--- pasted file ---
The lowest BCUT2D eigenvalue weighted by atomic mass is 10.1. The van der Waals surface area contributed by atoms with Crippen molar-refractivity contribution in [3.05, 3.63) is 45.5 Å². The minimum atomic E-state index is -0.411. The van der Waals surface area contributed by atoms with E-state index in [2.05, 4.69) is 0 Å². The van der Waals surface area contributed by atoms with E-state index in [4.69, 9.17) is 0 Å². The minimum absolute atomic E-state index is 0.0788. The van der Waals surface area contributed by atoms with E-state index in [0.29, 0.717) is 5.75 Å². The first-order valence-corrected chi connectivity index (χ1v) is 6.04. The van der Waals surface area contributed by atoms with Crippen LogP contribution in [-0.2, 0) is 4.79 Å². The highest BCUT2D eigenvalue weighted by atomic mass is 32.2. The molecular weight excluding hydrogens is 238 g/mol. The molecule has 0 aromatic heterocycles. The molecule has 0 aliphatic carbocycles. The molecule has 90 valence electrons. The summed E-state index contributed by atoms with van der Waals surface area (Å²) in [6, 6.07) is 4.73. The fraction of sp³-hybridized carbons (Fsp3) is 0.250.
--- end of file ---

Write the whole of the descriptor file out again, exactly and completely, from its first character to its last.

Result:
The lowest BCUT2D eigenvalue weighted by atomic mass is 10.1. The van der Waals surface area contributed by atoms with Crippen molar-refractivity contribution in [3.05, 3.63) is 45.5 Å². The minimum atomic E-state index is -0.411. The van der Waals surface area contributed by atoms with E-state index in [2.05, 4.69) is 0 Å². The van der Waals surface area contributed by atoms with E-state index in [4.69, 9.17) is 0 Å². The minimum absolute atomic E-state index is 0.0788. The van der Waals surface area contributed by atoms with E-state index in [0.29, 0.717) is 5.75 Å². The first-order valence-corrected chi connectivity index (χ1v) is 6.04. The van der Waals surface area contributed by atoms with Crippen LogP contribution in [-0.2, 0) is 4.79 Å². The highest BCUT2D eigenvalue weighted by atomic mass is 32.2. The molecular weight excluding hydrogens is 238 g/mol. The molecule has 0 aromatic heterocycles. The molecule has 0 aliphatic carbocycles. The molecule has 90 valence electrons. The summed E-state index contributed by atoms with van der Waals surface area (Å²) in [6, 6.07) is 4.73. The fraction of sp³-hybridized carbons (Fsp3) is 0.250.